Rebuilding the Gulf Coast
How landscape architects can use their digital skills to play a key role in the process.
By James L. Sipes, ASLA
On August 29, 2005, Hurricane Katrina slammed into the coast of
the Gulf of Mexico. At landfall it had winds of 140 miles per hour
and a storm surge of more than 30 feet, and it affected an area
that covered 108,000 square miles. When levees and floodwalls failed,
parts of New Orleans were inundated with more than 20 feet of water.
By the time it dissipated, Hurricane Katrina had left a million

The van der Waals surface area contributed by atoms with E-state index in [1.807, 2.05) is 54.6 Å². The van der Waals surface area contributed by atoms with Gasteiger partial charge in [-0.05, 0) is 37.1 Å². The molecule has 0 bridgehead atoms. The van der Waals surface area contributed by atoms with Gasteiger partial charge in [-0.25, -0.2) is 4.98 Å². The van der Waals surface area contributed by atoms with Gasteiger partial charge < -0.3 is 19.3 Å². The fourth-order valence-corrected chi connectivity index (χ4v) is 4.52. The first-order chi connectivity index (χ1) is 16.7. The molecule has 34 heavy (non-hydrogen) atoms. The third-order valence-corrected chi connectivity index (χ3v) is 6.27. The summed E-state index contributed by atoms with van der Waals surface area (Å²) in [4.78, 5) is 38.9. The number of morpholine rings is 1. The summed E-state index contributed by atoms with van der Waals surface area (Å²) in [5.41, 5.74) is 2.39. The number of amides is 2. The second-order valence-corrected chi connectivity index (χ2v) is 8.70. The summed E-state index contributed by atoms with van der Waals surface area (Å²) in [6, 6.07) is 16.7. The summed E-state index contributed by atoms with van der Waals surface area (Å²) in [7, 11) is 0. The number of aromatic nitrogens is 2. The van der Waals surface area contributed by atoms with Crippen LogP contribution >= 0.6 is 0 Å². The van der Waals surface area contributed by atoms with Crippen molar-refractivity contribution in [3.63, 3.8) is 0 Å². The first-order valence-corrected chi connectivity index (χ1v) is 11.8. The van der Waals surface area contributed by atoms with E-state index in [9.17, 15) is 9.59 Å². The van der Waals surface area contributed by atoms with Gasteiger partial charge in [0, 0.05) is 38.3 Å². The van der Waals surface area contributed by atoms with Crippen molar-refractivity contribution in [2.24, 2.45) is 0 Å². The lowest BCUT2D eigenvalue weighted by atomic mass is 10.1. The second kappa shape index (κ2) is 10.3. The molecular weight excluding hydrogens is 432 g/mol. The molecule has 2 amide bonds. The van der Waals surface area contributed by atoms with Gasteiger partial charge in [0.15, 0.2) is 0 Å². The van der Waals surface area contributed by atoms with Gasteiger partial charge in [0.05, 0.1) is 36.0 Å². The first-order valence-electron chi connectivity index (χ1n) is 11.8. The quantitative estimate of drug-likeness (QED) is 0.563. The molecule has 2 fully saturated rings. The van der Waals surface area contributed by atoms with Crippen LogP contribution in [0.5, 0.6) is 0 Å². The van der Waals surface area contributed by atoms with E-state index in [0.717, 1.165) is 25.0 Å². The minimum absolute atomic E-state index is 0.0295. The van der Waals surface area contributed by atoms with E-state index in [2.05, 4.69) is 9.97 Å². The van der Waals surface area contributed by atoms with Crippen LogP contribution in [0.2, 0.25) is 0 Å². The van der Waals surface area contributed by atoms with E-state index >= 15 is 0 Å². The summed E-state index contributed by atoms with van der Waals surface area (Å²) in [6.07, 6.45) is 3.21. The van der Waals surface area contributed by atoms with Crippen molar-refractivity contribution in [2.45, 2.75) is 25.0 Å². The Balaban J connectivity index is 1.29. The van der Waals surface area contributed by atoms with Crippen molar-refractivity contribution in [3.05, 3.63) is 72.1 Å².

people without homes, jobs, or schools, and resulted in more than
$250 billion in damage.
On September 15 the president pledged to rebuild the Gulf
Coast and do whatever it takes to bring back New Orleans and southern
Louisiana. But unfortunately, simply rebuilding is not the answer.
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